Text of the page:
Other governors have had similar run-ins in Telangana, Maharashtra and Kerala. In Telangana, Governor Tamilisai Soundararajan has taken on Chief Minister K Chandrashekar Rao’s Bharat Rashtra Samithi government over matters such as starting the Assembly’s Budget session without her customary address.
There were also delays in bills being cleared by the governor. Further, in a move seen as undermining the state government’s authority, the governor hosted a “praja darbar” (citizens’ court) to hear grievances.
In December 2021, the Maha Vikas Aghadi coalition government that ruled Maharashtra at the time had accused Governor BS Koshyari of blocking 12 nominations to the Legislative Council for more than a year, and stalling crucial elections for the Assembly Speaker’s position. Coalition leaders, including Nationalist Congress Party chief Sharad Pawar, had complained to Prime Minister Narendra Modi about Koshyari’s manner of functioning.
In Kerala too, Governor Arif Mohammad Khan has clashed with Chief Minister Pinarayi Vijayan’s Left Democratic Front government on several matters. The political sparring reached a tipping point in November with Vijayan saying that Khan was attempting to implement the Rashtriya Swayamsevak Sangh’s agenda in the state by withholding bills passed by the Assembly and seeking the finance minister’s removal. The Sangh is the BJP’s parent organisation.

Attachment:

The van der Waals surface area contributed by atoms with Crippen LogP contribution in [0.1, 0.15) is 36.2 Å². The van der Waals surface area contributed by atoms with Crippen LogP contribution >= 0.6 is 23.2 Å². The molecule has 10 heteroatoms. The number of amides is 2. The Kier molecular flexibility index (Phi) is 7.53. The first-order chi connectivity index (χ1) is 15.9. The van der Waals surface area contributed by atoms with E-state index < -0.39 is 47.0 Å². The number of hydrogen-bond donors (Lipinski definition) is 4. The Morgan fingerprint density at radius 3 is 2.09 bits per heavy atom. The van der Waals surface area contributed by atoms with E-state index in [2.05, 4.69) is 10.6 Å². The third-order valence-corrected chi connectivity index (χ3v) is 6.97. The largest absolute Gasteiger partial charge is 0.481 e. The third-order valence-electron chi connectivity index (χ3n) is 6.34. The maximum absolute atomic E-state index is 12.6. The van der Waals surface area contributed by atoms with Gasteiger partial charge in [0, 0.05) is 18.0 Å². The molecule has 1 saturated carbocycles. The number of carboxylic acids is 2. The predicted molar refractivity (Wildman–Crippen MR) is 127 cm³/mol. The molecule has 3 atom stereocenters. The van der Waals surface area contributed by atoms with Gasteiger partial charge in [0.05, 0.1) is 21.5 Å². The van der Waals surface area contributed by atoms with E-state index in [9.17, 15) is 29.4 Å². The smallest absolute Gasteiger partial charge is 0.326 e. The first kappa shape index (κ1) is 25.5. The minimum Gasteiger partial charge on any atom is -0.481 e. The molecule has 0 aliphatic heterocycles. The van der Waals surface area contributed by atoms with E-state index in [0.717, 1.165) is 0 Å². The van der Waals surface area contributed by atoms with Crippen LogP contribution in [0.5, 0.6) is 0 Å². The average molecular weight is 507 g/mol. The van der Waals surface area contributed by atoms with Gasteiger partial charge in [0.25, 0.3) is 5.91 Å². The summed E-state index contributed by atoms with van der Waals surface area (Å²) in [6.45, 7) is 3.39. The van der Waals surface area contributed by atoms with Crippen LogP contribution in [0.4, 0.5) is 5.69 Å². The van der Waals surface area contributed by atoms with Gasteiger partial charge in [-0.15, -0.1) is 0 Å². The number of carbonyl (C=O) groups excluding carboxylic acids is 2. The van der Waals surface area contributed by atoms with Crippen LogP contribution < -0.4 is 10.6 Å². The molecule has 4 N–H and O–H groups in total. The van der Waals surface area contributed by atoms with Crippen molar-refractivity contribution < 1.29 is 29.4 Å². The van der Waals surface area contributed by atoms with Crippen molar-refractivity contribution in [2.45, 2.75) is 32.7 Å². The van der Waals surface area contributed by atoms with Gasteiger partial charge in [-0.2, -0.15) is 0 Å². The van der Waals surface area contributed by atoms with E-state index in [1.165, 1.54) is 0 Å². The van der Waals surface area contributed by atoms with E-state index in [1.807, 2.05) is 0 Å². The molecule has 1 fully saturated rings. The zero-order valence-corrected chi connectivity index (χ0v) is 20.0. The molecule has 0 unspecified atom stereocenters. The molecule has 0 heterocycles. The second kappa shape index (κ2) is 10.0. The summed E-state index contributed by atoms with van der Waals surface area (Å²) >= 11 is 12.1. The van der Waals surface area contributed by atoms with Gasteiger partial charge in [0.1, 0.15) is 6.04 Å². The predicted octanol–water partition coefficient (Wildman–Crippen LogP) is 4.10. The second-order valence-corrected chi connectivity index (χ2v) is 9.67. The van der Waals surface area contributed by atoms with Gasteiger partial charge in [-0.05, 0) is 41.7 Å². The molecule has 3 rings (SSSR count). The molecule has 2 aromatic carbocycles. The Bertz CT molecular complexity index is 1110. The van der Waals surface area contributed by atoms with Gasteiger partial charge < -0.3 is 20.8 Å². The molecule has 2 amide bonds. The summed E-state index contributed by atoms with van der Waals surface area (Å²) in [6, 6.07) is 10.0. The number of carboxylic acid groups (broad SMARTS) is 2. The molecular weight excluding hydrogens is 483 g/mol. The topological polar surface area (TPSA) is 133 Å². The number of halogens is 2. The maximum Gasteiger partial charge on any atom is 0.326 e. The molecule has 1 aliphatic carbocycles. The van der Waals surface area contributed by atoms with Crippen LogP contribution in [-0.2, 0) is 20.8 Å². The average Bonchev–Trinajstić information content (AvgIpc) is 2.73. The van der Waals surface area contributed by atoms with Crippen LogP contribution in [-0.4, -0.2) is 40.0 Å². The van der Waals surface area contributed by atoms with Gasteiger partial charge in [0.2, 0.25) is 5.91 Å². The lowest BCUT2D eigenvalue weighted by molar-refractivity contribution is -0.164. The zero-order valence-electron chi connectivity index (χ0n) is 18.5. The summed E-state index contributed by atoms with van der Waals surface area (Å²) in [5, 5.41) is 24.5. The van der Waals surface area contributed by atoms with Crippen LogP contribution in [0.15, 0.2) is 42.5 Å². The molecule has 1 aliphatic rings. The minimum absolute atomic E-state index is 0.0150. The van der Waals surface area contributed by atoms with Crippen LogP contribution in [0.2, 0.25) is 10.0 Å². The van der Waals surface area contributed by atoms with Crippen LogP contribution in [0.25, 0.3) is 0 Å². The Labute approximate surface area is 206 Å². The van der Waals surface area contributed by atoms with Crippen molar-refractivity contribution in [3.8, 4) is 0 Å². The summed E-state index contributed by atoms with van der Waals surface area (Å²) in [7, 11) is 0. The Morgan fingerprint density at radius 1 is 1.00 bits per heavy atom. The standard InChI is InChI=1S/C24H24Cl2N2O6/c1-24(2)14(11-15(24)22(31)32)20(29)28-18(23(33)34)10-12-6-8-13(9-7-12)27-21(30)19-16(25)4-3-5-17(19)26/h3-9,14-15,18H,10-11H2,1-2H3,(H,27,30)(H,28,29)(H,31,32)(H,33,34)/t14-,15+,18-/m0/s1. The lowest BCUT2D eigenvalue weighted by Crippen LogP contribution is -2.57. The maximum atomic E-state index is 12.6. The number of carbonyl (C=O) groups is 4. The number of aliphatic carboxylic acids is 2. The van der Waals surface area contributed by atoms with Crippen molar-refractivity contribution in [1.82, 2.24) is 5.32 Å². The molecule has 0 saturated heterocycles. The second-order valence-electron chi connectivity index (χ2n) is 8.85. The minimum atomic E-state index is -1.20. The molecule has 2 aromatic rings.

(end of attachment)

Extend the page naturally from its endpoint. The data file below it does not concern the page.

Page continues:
Vijayan also noted Khan’s unilateral actions such as removing 15 senate members of Kerala University and seeking the immediate resignation of vice-chancellors of nine state universities.
The most prominent case of a governor having a tussle with a state government involved West Bengal Governor Jagdeep Dhankhar, who sparred with Chief Minister Mamata Banerjee several times between 2019 and 2022.
Dhankhar complained about the state government’s handling of the Covid-19 pandemic, political violence, and the law-and-order situation. In an unprecedented move in 2020, he even called an all-party meeting, and summoned top police officers and bureaucrats on several occasions for briefings on law and order in the state .